How a Rotavirus looks. Photo credit:

How a Rotavirus looks. Photo credit:

The Ministry of Health and Medical Services has confirmed the current diarrhoea outbreak in the country is caused by a ‘rotavirus.’

Under Secretary for Health Improvement, Dr Chris Becha confirmed this in a recent media conference.

He says the Ministry’s surveillance has sufficient evidence that a rotavirus has caused the diarrhoea outbreak.

“So the Ministry now has sufficient evidence to confirm that the current diarrhoea outbreak is mainly caused by a rotavirus after receiving the stool samples sent overseas for laboratory testing both in Fiji and Australia.”

Dr Becha explains how the virus spreads.

“Rota virus is easily spread by the vomit or faeces of an infected person directly from one person to another. For example, when touching the hands of someone who is sick, when changing nappies of babies with diarrhoea, from touching surfaces or objects that are contaminated with diarrhoea or vomit, and sometimes from contaminated water or food, so rota virus is the leading cause of severe diarrhoeal diseases which leads to severe dehydration and eventual death especially for children under five.”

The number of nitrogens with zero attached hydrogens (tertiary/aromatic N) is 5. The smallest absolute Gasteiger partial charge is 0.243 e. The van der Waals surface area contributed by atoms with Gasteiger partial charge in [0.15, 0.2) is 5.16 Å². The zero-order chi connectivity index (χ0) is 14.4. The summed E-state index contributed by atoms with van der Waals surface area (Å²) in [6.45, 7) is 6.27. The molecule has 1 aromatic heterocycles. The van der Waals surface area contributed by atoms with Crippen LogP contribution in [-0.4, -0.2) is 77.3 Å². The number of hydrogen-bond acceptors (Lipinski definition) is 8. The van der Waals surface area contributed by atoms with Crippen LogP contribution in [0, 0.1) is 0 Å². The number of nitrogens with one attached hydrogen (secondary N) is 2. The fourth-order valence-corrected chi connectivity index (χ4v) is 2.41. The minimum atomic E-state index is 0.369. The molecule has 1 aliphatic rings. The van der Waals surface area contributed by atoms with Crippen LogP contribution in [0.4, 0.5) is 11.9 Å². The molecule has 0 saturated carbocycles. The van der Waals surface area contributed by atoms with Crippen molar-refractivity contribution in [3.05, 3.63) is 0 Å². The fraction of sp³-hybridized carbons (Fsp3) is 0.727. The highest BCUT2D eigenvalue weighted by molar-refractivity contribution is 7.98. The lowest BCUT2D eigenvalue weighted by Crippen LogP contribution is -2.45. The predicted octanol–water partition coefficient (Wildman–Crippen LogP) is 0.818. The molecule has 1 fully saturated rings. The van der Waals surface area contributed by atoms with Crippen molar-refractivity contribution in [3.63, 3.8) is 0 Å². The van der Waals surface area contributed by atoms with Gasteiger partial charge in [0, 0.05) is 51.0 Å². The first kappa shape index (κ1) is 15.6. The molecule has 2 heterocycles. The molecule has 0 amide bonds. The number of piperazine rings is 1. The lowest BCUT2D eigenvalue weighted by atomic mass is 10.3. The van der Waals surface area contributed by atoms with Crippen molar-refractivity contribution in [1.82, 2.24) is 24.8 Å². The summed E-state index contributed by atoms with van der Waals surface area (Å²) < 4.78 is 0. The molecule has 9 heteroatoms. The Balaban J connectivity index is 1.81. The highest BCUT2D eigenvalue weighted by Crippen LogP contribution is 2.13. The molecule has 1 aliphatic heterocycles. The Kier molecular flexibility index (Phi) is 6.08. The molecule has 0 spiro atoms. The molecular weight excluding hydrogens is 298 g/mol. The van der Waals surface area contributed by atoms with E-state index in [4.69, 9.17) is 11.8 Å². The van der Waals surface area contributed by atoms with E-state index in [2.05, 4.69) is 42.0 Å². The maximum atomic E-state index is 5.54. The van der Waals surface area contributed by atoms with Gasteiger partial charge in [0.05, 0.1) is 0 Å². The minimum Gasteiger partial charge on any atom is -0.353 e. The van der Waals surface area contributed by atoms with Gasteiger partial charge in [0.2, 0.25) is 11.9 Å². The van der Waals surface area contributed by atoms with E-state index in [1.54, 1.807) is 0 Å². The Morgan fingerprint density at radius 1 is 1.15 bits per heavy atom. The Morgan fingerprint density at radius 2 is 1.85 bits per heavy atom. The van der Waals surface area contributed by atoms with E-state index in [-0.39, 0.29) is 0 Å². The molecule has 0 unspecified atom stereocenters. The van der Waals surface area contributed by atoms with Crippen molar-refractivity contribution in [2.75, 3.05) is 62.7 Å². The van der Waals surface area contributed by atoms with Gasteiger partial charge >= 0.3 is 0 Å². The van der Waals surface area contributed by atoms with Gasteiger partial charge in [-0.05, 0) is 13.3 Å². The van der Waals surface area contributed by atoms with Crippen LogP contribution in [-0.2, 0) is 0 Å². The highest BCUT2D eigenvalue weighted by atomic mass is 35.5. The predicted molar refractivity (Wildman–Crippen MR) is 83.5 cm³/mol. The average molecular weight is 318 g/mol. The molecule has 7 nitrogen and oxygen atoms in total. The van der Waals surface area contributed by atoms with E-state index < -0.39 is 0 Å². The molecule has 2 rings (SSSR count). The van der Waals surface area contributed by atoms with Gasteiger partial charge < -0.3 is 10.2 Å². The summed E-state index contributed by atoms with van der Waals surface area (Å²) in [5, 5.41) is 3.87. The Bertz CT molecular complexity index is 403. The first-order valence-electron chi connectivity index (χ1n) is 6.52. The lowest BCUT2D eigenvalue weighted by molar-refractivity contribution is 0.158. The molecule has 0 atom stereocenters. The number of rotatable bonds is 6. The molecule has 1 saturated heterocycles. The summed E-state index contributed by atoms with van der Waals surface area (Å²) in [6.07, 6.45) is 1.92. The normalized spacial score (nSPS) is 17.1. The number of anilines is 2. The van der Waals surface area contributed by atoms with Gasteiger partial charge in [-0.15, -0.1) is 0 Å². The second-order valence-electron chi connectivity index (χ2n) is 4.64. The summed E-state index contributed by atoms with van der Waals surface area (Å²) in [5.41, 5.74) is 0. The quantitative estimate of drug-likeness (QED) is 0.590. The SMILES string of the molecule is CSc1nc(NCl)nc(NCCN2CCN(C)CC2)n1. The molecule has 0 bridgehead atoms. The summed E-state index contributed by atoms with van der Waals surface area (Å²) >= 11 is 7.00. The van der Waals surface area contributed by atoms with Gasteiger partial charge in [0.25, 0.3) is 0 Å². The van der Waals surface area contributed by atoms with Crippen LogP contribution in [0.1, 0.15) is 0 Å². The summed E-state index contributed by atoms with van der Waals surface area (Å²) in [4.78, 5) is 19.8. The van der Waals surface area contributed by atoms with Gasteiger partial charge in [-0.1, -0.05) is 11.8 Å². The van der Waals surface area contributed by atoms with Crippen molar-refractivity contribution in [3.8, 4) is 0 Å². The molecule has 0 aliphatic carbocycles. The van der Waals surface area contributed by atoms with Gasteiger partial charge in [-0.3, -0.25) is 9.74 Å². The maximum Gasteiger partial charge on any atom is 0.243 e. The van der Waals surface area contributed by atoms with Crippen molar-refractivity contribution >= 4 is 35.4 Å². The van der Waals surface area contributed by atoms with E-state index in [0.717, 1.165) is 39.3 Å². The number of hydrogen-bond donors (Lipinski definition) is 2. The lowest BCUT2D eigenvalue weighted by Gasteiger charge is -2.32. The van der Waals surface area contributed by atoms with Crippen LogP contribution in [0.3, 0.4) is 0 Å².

Meanwhile, Head of Paediatrics at the National Referral Hospital, Dr Titus Nasi called on parents and guardians to practice hygiene to avoid babies and children under five from contracting the rota virus, affecting infants and children under five years old.

He also explains the symptoms.

“The common age group that affects them are between six months up to two years, but we are taking under five as our cut off because they are all at risk so they usually presented with a bit of fever not that high, mostly vomiting for the first two to three days and then diarrhoea comes and sometimes earlier on, but usually day three into the infection, so it takes two to three days – from the time of infection to the signs and symptoms.”

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